French electronic rock band Indochine has been active since the early eighties but while they are stars in their home country, Sweden is the only non French speaking country where they have had big hits. Release guest writer Henrik Wittgren met up with Indochine in Stockholm during the band’s recent mini club tour and our writer Sebastian Hess did some detective work, got hold of the people involved in the release of early Indochine records in Sweden and found out how a former coffee machine salesman helped make Indochine big in Sweden back in the days.
Text and interview: Henrik Wittgren and Sebastian Hess
Live photos from Copenhagen by: Fredrik “Schlatta” Wik
In the early eighties Swede Torbjörn Sten sold coffee machines and wrote for a music fanzine. As he loved everything French he travelled to France as often as he could and he also studied there for a while. During one visit to a record company in Paris he stumbled into the new wave band Indochine and Torbjörn ended up becoming friends with singer Nicola Sirkis and the other band members.
When Torbjörn returned to Sweden he brought their music to Klas Lunding who owned Stranded Rekords and who had released similar new wave music by Swedish bands like Lustans Lakejer and Ratata. Klas liked what he heard and he even ended up hiring Torbjörn to help out at Stranded.
Stranded signed a deal with Indochine’s French record company and in 1984 they released the single “Kao Bang” in Sweden. Being sung in French it had the odds stacked very much against it but ended up spending several weeks at the top 10 of the radio program Trackslistan, which at the time was the most important radio show for new music. Both “Kao Bang” and the following single “Canary Bay” also made into the top 10 sales charts in Sweden.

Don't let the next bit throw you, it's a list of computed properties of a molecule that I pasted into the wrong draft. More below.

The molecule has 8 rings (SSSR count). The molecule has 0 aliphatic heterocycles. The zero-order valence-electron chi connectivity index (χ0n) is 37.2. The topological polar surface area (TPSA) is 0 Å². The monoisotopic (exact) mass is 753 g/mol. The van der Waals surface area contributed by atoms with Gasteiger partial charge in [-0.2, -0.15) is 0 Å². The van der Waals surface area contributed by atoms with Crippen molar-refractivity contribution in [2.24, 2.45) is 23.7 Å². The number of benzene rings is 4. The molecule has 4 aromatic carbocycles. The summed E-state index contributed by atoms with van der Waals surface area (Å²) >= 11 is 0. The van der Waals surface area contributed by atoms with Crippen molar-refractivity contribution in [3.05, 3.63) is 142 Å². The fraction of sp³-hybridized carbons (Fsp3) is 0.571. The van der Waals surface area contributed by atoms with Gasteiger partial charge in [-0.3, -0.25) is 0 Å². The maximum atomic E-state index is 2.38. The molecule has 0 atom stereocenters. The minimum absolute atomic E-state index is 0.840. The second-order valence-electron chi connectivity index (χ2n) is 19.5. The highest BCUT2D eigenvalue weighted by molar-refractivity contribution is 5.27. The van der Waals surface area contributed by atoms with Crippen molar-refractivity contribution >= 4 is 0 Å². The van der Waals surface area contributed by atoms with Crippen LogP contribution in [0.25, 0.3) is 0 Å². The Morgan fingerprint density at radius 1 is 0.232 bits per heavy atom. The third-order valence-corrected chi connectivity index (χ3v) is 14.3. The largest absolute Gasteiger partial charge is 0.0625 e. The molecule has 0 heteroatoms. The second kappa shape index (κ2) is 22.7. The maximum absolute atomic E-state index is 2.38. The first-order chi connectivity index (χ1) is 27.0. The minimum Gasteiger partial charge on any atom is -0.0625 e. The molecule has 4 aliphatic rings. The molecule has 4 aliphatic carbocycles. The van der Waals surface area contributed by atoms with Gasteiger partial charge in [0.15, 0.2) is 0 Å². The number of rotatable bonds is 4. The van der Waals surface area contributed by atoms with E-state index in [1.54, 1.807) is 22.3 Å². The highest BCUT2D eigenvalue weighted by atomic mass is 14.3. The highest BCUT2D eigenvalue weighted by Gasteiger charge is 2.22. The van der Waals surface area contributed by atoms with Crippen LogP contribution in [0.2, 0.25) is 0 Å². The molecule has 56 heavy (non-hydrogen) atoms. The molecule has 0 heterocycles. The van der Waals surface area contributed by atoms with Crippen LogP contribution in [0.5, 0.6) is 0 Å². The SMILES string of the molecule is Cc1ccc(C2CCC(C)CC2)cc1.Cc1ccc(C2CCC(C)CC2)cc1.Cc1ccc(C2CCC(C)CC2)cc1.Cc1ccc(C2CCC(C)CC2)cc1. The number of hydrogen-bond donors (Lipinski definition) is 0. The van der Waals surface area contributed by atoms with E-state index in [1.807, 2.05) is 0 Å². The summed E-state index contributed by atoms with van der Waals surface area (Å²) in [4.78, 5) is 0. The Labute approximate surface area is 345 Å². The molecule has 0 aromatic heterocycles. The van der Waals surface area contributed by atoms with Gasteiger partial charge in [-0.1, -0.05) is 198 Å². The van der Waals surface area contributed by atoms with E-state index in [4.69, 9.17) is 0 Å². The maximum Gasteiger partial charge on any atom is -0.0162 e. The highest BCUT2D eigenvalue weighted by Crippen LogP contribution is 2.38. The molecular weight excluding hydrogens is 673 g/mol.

After the initial success Torbjörn and Klas decided to bring the band to Sweden for a show to keep the interest from the Swedish press and fans up. They were hoping to sell a couple of hundred tickets but were amazed when they arrived to the venue Göta Lejon with the band and were met by almost 500 fans screaming like back in the days of The Beatles.
Indochine had become the first pop band singing in French to make it big in Sweden.
Almost exactly 30 years later on Henrik Wittgren meets up with the band at Nalen in Stockholm before their sold out club show. He started with extending a greeting from Torbjörn.
- Yeah, thank you! I remember him, Nicola says. That was a really long time ago. A lot have happened since then, and we are sorry not to have been visiting Sweden in many years, but anyhow, we hope with this show the Swedish fans can forgive us. We will also try to get the forgiveness by playing “Leila”, only for you in Stockholm.
Henrik: We are sure you will be forgiven, so welcome back to Sweden! You have said earlier that you have a special passion for Sweden. Can you tell us what that is about?
- Yes, I simply like a lot of Swedish things. Of course Swedish music like Abba and Ratata, but also Broder Daniel, which is one of my favourite bands. Actually I really like that movie “Fucking Åmål” that made them famous. I watch a lot of underground movies, and found this one, which I really like. We have made a cover of “Whirlwind” by Broder Daniel, but it is not released officially, Nicola reveals.
For French speaking fans it is of course easy to know what you are singing about, but for others, can you tell us what your lyrics are about?